Near Death #1
Pilot Season Declassified 2011 #1
Ghostbusters #1 (IDW, 2011, $3.99)
This was a cute story that I think would appeal to fans of The Real Ghostbusters. Good character designs, introductions to all, and callbacks to the movies. The story worked well as the initial chapter in a serial, and there's some solid extras in the back.
Near Death #1 (Image, 2011, $2.99)
In a text afterword, writer Jay Faerber acknowledges the influence of television writer Stephen J. Cannell and crime novelist Robert B. Parker. That sounds about right. I caught the pilot for J.J. Abrams' Person of Interest a few weeks back, and it had a similar feel. A hitman has a near death experience, and decides to start saving instead of taking lives. Since his revelation and new mission begins in this issue, a lot of ground has to be covered in a short span of time, so that first job is given short shrift. Markham seems like an alright protagonist, and is already building a supporting cast. Artist Simone Guglielmini reminds me of a cross between Lee Weeks and Jorge Zaffino, which means it's almost too good for the episodic, slightly gimmicky material. Still, it's a solid start, and I enjoyed what I read. Perhaps a trade paperback with a nice low introductory price would get me to buy more.
Pilot Season 2011: Declassified #1 (Image, 2011, $1.00)
I want to say that I've done this before. Buying a book because it's a dollar, even though it is only slim, stupid, stiff interviews Newsarama would pass on and the types of "bonus material" packaged with the Previews catalog I order crap like this out of. In other words, this was pointless and tedious. Therefore, I will now review the concepts being put forth in this circular at face value while planning not to buy a single goddamned issue.
- The Test: Sounds just like the movie The Signal, and we're promised shocks on every page. There's an eight page preview, and there's nothing shocking from what I can tell. Also, the writer fellates the artist, but he only looks worth a handjob, at best.
- City of Refuge: Something about cops in a pacifistic society taking drugs to be violent enough to fight crime, which sounds pretty boring. The writer has some association with I Now Pronounce You Chuck & Larry, while the artist was one of the reasons I blew off Shooter's Dark Horse Valiant books.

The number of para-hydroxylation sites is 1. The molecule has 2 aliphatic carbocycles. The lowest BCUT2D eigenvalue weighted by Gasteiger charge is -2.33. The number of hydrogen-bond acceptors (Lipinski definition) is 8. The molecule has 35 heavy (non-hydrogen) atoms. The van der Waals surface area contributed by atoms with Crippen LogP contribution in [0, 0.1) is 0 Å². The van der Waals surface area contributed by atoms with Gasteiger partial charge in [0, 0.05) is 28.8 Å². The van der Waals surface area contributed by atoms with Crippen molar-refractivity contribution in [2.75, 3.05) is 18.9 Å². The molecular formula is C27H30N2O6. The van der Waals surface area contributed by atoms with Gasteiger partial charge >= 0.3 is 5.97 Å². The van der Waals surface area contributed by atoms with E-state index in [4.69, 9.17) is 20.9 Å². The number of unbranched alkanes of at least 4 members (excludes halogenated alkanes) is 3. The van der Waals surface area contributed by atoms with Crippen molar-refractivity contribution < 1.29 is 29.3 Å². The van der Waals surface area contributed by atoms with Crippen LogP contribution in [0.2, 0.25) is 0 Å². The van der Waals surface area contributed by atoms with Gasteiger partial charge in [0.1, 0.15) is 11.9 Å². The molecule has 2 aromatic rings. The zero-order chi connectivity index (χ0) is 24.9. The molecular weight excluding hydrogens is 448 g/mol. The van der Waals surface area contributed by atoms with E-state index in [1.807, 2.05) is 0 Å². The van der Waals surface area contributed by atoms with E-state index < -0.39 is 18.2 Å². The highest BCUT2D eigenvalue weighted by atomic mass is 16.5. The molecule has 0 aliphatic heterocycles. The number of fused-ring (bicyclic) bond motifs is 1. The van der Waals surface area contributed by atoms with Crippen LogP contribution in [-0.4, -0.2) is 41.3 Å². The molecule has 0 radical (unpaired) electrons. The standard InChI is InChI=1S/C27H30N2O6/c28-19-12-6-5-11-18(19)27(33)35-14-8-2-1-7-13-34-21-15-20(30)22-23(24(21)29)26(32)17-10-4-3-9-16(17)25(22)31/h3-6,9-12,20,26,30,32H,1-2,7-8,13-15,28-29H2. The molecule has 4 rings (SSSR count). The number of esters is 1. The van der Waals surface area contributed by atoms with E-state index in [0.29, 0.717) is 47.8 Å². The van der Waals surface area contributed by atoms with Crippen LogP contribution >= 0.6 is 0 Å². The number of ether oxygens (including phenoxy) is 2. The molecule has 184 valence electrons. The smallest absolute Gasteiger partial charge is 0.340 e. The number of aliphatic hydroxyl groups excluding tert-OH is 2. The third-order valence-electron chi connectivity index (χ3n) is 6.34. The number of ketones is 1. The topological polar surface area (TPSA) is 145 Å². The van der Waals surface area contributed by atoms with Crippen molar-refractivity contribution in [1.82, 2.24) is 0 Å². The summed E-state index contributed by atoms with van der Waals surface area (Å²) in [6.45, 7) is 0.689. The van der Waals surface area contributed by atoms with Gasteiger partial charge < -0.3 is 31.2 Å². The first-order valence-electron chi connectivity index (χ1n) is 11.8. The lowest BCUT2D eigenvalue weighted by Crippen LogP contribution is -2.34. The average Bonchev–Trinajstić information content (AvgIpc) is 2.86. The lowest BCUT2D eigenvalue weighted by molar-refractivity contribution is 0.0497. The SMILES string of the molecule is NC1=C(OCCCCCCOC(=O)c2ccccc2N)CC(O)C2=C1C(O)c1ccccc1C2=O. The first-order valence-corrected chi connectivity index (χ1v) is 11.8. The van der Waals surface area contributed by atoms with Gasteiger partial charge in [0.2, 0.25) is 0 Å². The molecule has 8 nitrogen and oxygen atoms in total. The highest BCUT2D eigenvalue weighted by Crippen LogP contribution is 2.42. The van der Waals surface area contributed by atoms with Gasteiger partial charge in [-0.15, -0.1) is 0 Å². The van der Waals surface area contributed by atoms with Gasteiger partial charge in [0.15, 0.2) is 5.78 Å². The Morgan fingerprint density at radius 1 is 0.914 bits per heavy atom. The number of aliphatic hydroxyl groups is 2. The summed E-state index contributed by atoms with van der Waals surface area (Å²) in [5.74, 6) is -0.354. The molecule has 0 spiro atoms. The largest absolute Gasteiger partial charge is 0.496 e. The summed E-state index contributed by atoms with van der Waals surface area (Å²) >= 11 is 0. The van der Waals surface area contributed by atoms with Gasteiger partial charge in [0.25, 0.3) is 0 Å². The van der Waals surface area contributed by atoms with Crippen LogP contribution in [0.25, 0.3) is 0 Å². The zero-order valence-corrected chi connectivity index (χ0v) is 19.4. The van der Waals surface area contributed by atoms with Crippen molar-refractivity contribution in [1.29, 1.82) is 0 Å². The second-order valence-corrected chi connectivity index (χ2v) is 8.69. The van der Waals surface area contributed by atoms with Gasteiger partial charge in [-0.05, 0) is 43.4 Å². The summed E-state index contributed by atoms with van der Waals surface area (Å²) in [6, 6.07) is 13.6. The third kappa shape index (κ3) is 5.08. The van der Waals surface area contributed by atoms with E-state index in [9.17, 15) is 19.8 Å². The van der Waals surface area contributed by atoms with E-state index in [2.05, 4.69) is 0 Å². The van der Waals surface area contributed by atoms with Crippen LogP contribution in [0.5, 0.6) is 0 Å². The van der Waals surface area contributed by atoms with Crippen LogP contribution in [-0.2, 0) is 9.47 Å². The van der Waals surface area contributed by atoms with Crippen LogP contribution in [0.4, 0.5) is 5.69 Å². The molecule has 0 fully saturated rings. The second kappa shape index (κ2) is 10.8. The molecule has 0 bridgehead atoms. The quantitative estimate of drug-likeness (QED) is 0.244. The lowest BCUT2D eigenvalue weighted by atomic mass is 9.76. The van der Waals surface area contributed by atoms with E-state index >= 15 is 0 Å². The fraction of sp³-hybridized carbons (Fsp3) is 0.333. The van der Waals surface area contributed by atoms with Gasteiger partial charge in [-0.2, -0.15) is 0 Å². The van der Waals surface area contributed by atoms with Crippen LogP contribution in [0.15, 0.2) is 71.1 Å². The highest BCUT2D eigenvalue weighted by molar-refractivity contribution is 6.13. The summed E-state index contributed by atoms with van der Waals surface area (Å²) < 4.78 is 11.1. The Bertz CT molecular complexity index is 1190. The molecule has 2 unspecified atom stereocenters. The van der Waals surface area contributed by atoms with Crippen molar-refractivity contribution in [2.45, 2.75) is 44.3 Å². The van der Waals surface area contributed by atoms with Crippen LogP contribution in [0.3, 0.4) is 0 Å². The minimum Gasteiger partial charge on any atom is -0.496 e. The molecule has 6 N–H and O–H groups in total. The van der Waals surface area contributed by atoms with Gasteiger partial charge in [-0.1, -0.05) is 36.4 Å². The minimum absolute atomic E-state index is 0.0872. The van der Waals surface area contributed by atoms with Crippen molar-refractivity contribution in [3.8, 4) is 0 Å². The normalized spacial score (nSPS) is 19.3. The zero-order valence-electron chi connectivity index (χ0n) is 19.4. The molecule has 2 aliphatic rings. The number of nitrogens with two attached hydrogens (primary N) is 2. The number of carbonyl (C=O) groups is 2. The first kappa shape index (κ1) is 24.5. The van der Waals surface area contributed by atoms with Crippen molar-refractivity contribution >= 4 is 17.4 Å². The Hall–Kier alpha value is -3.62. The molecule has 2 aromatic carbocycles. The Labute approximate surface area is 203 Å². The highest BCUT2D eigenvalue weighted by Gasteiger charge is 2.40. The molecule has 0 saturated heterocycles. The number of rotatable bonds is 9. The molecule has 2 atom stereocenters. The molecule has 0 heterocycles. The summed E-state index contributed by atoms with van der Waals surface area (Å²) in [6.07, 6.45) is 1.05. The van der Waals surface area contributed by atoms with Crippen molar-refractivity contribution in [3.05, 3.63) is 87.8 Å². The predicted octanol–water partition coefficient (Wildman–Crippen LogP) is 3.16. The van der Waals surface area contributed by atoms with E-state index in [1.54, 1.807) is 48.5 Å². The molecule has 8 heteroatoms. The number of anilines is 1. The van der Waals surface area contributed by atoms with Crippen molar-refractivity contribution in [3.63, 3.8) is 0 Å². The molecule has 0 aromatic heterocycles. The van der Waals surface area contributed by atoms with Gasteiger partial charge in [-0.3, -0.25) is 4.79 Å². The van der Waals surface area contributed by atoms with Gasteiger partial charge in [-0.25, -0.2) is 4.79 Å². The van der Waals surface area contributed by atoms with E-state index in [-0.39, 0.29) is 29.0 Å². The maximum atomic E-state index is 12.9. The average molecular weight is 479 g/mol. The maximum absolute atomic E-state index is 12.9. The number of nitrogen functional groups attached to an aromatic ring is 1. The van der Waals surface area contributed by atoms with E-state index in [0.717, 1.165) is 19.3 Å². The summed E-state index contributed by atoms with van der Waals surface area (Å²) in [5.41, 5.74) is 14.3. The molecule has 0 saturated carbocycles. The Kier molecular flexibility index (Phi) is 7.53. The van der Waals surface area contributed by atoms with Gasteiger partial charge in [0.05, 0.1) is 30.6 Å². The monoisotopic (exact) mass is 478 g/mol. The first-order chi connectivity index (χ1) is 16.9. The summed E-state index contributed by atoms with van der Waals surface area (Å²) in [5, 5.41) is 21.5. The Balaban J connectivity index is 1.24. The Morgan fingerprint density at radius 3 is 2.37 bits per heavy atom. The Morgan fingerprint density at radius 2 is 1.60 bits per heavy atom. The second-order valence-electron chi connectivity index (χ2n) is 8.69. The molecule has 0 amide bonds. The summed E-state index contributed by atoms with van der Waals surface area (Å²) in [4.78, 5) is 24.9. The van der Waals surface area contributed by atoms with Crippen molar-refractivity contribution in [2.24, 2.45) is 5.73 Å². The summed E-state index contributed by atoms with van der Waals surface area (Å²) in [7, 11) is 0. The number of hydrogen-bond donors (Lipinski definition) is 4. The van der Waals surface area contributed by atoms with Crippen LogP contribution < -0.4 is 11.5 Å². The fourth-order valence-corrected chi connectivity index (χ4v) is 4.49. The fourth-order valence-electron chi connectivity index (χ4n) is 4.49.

- The Beauty: Attractiveness as some sort of communicable disease with adverse consequences. Written by a guy who writes for Top Cow, and drawn by a guy I ain't never heard nothing about.
- Fleshdigger: One of the more interesting concepts, since it's basically a Bronze Age Marvel hero-monster premise like Werewolf By Night, but with a zombie. There's also design sketches, which are way less worthless than uncolored/unlettered preview pages.
- Theory of Everything: Kind of like the last one, with the sketches and an okay premise, except this one involves poor man's sci-fi instead of discount horror.
- Misdirection: It's about a race car driver, and is written by a Top Cow editor. Sounds like bad comics to me.
- Anonymous: The phrases "elite Special Forces soldier" and "black ops" are in the first sentence, and "Wet work" starts the second. The only way this could get worse is if "wanted out" and "Screenwriter Alan McElroy" were in succeeding sentences, and they are. But wait, the concept is only being executed by a hired hand, as the creator is another fucking Top Cow exec and there's no artist assigned yet.
- Seraph: Easily my favorite portion. The concept by All Pro football player Lance Briggs is at essence Spawn. Facilitating writer Phil Hester does his best to try to conceal this fact and elevate the material, but Briggs keeps chiming in that no, no, it's really really Spawny, but with more of the preachy. They also plug Lance's Comic World, a glorified blog that went from April through mid-September without any updates, and that update was art for Seraph unseen in the preview book.